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Quick Tip: How to Throttle Scroll Events

One of the perils of listening to scroll events is performance degradation. The browser will execute the callback every single time the user scrolls, which can be many events per second. If the callback performs a bunch of repaints, this means bad news for the end user. Repaints are expensive, especially when you are redrawing large parts of the view, such as is the case when there is a scroll event.

The example below illustrates the issue:

See the Pen Unthrottled Scroll Events by SitePoint (@SitePoint) on CodePen.

Apart from performance degradation and being prone to causing seizures. This example illustrates what happens when the computer does exactly what you tell it to do. There is no smooth transition between background colors and the screen just flickers. Any hapless programmer may feel as if there is no hope left in this world. Isnʼt there a better way?

Regulating Events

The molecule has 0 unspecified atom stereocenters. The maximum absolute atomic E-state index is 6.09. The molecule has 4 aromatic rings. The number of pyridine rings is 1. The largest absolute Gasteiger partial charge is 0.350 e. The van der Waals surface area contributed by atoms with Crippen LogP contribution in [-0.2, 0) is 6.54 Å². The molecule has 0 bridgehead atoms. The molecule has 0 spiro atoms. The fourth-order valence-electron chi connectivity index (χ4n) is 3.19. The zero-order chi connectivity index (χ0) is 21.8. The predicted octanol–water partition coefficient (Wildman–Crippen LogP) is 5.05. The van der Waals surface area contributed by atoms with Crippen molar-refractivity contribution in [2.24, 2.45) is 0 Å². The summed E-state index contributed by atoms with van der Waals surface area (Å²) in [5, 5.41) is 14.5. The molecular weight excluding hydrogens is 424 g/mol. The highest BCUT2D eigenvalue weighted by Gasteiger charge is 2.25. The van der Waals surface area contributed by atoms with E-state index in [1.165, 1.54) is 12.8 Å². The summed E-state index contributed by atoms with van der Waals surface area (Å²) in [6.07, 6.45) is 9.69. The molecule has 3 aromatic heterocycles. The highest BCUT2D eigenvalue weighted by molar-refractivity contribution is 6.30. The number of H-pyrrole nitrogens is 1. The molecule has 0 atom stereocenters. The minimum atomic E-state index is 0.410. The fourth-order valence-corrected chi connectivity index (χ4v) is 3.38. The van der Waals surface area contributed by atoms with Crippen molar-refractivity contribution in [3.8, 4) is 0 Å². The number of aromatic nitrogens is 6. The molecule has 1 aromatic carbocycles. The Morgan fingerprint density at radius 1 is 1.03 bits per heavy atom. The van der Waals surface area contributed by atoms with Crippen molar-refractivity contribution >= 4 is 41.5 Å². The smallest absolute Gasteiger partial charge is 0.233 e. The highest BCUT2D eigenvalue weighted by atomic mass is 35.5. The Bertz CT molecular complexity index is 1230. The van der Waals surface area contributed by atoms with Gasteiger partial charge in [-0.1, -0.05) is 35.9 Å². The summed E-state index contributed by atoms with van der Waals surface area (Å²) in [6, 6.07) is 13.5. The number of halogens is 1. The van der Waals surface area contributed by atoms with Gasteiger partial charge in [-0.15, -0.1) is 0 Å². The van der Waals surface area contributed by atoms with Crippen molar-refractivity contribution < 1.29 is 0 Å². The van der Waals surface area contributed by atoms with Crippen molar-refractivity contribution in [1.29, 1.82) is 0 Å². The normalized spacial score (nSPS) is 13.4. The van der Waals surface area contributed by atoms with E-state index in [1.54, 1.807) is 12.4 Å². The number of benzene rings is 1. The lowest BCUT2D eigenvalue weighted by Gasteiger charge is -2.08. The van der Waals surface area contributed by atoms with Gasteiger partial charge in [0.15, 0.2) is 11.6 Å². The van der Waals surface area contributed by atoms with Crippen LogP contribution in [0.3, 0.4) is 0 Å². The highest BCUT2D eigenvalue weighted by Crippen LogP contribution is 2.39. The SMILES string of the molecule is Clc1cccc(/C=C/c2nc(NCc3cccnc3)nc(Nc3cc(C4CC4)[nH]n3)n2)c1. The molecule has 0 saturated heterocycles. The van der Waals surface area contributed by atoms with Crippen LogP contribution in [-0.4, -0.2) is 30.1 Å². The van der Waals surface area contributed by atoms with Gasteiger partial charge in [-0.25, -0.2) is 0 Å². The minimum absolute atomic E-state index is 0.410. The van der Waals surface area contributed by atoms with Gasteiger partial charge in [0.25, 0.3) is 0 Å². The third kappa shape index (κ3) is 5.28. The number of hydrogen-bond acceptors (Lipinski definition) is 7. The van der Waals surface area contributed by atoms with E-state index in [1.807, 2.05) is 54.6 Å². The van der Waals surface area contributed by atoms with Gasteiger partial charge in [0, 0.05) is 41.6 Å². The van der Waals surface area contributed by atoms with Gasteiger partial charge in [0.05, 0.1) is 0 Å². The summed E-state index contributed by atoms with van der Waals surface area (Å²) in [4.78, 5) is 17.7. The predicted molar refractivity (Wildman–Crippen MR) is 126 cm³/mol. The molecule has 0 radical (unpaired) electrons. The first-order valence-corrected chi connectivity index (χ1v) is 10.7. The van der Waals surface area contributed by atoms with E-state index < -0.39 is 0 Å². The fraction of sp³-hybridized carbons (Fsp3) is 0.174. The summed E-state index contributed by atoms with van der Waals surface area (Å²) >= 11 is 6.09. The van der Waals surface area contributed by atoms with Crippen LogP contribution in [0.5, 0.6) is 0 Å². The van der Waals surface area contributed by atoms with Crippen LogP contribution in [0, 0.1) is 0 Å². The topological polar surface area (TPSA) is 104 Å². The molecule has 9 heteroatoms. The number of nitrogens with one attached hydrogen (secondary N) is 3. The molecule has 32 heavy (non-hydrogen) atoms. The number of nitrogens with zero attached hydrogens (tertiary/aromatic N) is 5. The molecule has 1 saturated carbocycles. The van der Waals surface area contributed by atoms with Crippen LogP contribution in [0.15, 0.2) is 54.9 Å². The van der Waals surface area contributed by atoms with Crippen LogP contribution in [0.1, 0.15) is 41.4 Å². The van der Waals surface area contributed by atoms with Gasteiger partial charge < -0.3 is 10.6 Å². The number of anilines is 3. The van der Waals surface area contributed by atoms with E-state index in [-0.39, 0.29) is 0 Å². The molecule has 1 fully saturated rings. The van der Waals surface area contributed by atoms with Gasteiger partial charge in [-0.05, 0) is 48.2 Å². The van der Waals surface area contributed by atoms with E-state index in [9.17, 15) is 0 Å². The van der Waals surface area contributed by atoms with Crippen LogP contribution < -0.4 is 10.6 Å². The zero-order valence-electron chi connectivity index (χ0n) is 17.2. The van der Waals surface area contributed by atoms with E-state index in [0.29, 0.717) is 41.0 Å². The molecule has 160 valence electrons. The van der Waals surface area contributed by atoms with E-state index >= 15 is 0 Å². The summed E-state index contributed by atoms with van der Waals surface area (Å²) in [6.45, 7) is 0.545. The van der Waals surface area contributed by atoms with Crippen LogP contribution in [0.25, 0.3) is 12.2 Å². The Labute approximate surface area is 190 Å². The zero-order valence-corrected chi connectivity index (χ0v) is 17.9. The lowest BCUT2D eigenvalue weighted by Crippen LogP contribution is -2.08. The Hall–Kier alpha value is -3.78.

One solution is to defer events and manage a bunch of them at once. There are two commonly used functions that can help us with this: throttle and debounce.

Throttle guarantees a constant flow of events at a given time interval, whereas debounce groups a flurry of events into one single event. One way to think about it is throttle is time-based and debounce is event driven. Throttling guarantees execution while debounce does not once grouping has occurred. If you want to know the specifics, check out this in-depth discussion of debounce versus throttling.


Debounce solves a different problem, such as key presses with Ajax. When you type in a form, why would you send a request per keystroke? A more elegant solution is to group a burst of keystrokes into one event that will trigger the Ajax request. This fits within the natural flow of typing and saves server resources. With key presses, the interval between events isn’t important, since users donʼt type at a constant rate.


Since there are no guarantees with debounce, the alternative is to throttle the scroll events. Scrolling occurs on a given time span, so it is fitting to throttle. Once the user begins scrolling, we want to guarantee execution on a timely basis.

This technique helps with checking if we are at a specific part of the page. Given the size of the page, it takes many seconds to scroll through content. This enables throttling to fire the event only once at any given interval. Event throttling will make the scrolling experience smoother and guarantee execution.

Below is a poor manʼs event throttler in vanilla JavaScript:

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